Date of Award

January 2020

Document Type


Degree Name

Doctor of Philosophy (PhD)


Teaching & Learning

First Advisor

Pamela Beck


At the time of this study, research on instructional coaching suggests positive outcomes for teacher retention and student achievement. However, merely providing an instructional coach to support a teacher is not sufficient. Effective coaching programs are built around foundational, structural, and instructional coaching program standards as well as employ coaches who are capable and effective in a multitude of content, instructional, and behavioral situations. Research illustrates that coaches vary significantly in effectiveness. Therefore, coaching outcomes may produce inconsistent results among various coaching programs and even between individual schools within the same school district. In other words, not all coaches or coaching programs will yield the same results.

This qualitative study explores the perceptions and experiences of PreK-12 instructional coaches’ self-efficacy, resilience, and their ability to effectively coach teachers. Although this study focuses on instructional coaches, school leaders will find the implications of this work timely and relevant to the state of our current school structures. This dissertation attempts to answer the following questions: (a) What are PreK-12 instructional coaches’ perceptions and experiences of self-efficacy and their ability to effectively coach teachers?; (b) What are PreK-12 instructional coaches’ perceptions and experiences of resilience and their ability to effectively coach teachers?; and (c) How do the researcher’s perceptions and experiences about self-efficacy and resilience relate to instructional coaching and the implementation of effective coaching practices?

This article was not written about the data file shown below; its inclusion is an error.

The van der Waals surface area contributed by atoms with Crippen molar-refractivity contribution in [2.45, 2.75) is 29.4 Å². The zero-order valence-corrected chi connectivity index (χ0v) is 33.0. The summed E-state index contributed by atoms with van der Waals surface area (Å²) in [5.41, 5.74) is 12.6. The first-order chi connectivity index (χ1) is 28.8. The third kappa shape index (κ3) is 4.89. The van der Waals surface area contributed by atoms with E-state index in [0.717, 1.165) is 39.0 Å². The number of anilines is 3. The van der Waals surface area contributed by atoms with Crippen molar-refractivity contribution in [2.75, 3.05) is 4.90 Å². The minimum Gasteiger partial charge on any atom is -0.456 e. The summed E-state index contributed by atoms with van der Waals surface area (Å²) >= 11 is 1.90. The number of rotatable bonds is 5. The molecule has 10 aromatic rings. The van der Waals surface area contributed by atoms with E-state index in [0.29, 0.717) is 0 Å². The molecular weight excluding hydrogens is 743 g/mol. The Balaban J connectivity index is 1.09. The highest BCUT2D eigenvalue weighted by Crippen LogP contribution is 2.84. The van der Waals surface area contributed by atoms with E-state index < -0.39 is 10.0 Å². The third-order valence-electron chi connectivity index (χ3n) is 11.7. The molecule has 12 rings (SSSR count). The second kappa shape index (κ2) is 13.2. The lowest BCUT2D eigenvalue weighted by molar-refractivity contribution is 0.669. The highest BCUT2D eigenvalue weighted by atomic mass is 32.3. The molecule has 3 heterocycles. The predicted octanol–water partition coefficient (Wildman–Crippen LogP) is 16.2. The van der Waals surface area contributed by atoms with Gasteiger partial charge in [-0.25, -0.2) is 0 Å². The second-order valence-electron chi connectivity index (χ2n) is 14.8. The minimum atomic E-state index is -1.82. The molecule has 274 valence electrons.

This topic of study is important because it offers an inner, personal lens to instructional coaching to better understand how coaches perceive and experience self-efficacy and resilience. Additionally, this study explores how these factors impact one’s coaching ability and how self-efficacy and resilience can be built or hindered throughout each day. This work may assist with informing stakeholder support structures to ensure instructional coaches continually develop and refine the skills they need to increase teacher effectiveness, develop teacher leaders, increase student growth, and support equitable outcomes for all learners.

The key findings of this work included: (a) how instructional coaches build self-efficacy and overcome barriers to building self-efficacy; (b) the importance and presence of resilience in order for coaches to be successful in the coaching role; and (c) how the absence of resilience impacts one’s ability to experience joy in his or her personal, professional, and family life.